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DOL Transcript Shows a True Fiduciary Friend as Phyllis Borzi Brooks No Bull

April 06
22:06 2011

Phyllis Borzi, Assistant Secretary of the Department of Labor’s Employment Benefit Security Administration, challenged those offering testimony at the DOL’s Fiduciary Hearings last month right from the get go. “The world has changed,” began Borzi on 567913_68355938_bullfighter_stock_xchng_royalty_free_300that first day of a two day hearing on the proposed new definition of fiduciary. “The security of American retirement plans depends on its fiduciaries,” she said. Borzi warned the audience, “ERISA protects retirement benefits by holding important plan actors to fiduciary standards, protecting workers and retirees from conflicts of interest and providing remedies for violations.” (For a complete transcript of Borzi’s opening statement, see “Transcript of Phyllis Borzi’s Opening Remarks at March Fiduciary Hearings,” Fiduciary News, April 5, 2011.)

But the Assistant Secretary, no mere opening speaker, became an ardent advocate for retirement plan investors, asking insightful follow-up questions and at one point even pitting several speakers against each other, a surprise strategy one might have expected from the former academic.

Borzi’s pointed questions started with the very first panel, when she cornered Karen Prange, Executive Director and Assistant General Counsel for JP Morgan Chase and Company into admitting disclaimers could not supersede the actual function of the service provider. Many in the brokerage industry had hoped to overcome the fiduciary hurdle simply by disclosing they do not provide fiduciary services. Borzi explained to Prange the statute creates a functional test, making any disclaimer irrelevant. Prange was forced to agree.

In the next session, Borzi spooked Ken Bentsen, Executive Vice President for Public Policy and Advocacy at the Securities Industry and Financial Markets Association. Bentsen, on behalf of SIFMA, insisted the DOL should wait until the SEC has a chance to fulfill its Dodd-Frank duty. Rather than ask Bentsen a question, Borzi asked Bentsen to ask his co-panelists a question. Admittedly unprepared, Bentsen likened it to “a dissertation presentation.” Still, he used the opportunity to continue his case. In the end, Borzi interrupted him to point out “it’s easy for you to say from the outside that there’s no coordination or not enough coordination,” but then assured all for the public record none of the agencies had any interest in tipping Dodd-Frank.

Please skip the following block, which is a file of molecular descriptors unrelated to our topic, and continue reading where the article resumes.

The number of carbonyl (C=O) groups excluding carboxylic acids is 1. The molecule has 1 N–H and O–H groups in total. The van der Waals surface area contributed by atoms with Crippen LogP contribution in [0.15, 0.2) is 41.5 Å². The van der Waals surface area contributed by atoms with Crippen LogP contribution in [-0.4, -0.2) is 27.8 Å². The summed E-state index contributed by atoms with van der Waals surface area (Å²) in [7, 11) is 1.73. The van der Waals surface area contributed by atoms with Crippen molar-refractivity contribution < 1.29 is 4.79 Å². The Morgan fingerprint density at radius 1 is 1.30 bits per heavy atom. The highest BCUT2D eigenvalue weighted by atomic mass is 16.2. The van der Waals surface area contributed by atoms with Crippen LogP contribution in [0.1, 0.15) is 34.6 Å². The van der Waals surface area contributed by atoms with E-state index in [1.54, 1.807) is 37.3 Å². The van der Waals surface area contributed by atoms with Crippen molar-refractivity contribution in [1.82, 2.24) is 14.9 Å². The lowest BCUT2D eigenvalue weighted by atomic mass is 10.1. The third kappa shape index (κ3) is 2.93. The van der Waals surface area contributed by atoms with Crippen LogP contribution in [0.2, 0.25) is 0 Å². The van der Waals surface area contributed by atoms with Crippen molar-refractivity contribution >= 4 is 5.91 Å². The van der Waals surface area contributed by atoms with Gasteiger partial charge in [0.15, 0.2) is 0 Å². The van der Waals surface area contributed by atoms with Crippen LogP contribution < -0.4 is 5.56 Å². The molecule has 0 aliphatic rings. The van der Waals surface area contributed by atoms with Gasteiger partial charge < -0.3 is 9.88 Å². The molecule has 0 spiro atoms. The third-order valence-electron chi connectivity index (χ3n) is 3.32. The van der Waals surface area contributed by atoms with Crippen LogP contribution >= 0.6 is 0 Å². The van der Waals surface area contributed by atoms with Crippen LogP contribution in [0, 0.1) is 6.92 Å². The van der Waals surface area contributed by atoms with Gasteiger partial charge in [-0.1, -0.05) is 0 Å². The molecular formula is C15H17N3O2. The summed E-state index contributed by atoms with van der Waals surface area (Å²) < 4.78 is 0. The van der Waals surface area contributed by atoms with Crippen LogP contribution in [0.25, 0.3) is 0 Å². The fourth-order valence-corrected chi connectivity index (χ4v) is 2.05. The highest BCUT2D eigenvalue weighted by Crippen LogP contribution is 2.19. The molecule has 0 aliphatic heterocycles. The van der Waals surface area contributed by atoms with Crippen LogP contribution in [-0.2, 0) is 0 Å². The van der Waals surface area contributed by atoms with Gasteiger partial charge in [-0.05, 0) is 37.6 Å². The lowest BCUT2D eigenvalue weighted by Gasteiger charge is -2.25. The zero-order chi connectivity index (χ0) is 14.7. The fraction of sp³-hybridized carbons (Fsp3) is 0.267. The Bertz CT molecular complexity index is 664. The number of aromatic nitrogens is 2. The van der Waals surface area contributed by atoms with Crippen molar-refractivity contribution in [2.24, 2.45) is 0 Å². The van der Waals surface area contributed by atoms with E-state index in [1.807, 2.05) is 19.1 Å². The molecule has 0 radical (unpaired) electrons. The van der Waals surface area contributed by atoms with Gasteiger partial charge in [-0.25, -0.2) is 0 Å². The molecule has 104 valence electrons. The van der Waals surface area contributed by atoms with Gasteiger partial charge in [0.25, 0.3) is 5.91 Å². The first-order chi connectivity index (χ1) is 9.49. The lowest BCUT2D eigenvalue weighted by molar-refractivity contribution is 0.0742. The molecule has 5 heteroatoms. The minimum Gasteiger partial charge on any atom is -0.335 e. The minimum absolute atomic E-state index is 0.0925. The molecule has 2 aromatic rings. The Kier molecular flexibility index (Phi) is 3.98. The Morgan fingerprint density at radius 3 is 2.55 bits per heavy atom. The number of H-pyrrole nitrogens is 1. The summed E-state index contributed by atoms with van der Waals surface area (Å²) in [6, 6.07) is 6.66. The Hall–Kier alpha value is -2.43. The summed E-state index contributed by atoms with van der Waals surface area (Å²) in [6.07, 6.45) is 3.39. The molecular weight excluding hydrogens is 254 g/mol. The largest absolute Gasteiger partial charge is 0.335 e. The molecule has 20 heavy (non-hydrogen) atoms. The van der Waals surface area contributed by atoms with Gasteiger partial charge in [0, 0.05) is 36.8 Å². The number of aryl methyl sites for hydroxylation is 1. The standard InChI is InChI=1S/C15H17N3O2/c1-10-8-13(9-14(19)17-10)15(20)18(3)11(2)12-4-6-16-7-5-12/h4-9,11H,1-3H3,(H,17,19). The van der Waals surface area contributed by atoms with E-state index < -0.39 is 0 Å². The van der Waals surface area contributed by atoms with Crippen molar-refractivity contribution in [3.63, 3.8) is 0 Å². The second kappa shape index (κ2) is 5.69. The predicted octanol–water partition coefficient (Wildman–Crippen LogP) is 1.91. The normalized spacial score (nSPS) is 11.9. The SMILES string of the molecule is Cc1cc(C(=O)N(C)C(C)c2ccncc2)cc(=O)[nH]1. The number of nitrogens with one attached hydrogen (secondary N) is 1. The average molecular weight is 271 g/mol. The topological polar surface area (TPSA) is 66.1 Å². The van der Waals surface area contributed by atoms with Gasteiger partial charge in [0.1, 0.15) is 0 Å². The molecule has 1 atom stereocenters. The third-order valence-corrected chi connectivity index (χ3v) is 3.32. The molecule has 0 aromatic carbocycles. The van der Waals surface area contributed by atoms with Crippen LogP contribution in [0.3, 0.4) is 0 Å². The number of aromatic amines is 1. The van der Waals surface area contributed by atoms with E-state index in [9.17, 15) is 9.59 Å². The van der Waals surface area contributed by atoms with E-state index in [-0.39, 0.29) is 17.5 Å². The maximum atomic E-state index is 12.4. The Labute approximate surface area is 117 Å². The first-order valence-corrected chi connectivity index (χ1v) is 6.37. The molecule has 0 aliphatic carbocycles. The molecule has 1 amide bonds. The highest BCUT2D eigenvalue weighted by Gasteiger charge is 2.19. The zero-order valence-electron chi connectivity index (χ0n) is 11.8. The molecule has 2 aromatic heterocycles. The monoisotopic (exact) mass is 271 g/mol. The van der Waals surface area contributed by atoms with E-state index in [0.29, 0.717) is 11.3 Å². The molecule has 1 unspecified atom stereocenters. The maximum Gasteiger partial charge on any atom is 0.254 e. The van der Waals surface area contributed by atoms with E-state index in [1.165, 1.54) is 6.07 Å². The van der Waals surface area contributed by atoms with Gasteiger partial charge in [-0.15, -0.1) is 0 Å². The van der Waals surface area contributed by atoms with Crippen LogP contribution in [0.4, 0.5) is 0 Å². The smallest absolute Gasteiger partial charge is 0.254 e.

The third panel featured Ross Bremen, a partner in NEPC’s defined contribution practice. According to Bremen, NEPC is one of the largest consulting firms in the country, serving over 290 plan sponsors and about $350 billion in assets. He tried to make the case a non-discretionary adviser cannot act as a fiduciary. Borzi appeared to mimic Peter Falk’s Columbo as she feigned ignorance and asked Bremen to define “non-discretionary.” It’s possible Borzi, unlike Bremen, knows the banking industry has two kinds of trustees – directed and discretionary. Both types of trustees are held to the same fiduciary standard. After the innocent set-up, Borzi delivered a series of quick questions and, like Prange before him, managed to get Bremen to admit it doesn’t matter what you call yourself, all that matters is what you do.

Several times during the hearing witnesses testified to coordinating all fiduciary issues among the different agencies. Much has been written about “harmonization,” but here is what Borzi actually said on this matter: “So our goal is to harmonize, but I just want you to understand that harmonization does not mean that we are simply going to roll over and play dead. I hear people say, well you need to wait to see what the FCC is doing or the CFTC, because you can’t move forward under your statutory authority until we see what they do. That suggests to me that what you are suggesting to us is that our efforts are inferior to those other agencies’ efforts, and I hope that’s not what you are saying, but please tell me if that is what you are saying?” The witnesses cowered and admitted they weren’t saying the DOL should defer to any other agency.

Borzi and the DOL believe “the types of advisory relationships that give rise to fiduciary duties should be reexamined and that the rule should be updated so that plan fiduciaries receive the impartiality they expect when they rely on their adviser’s expertise and advice.” In reading her cross examination of the witnesses at the DOL hearing, it’s clear she understands some of the semantic tricks of those opposed to broadening the definition of fiduciary. She promises the DOL will “issue final regulations by the end of the year in accordance with the timetable that we have announced publicly.”

About Author

Christopher Carosa, CTFA

Christopher Carosa, CTFA


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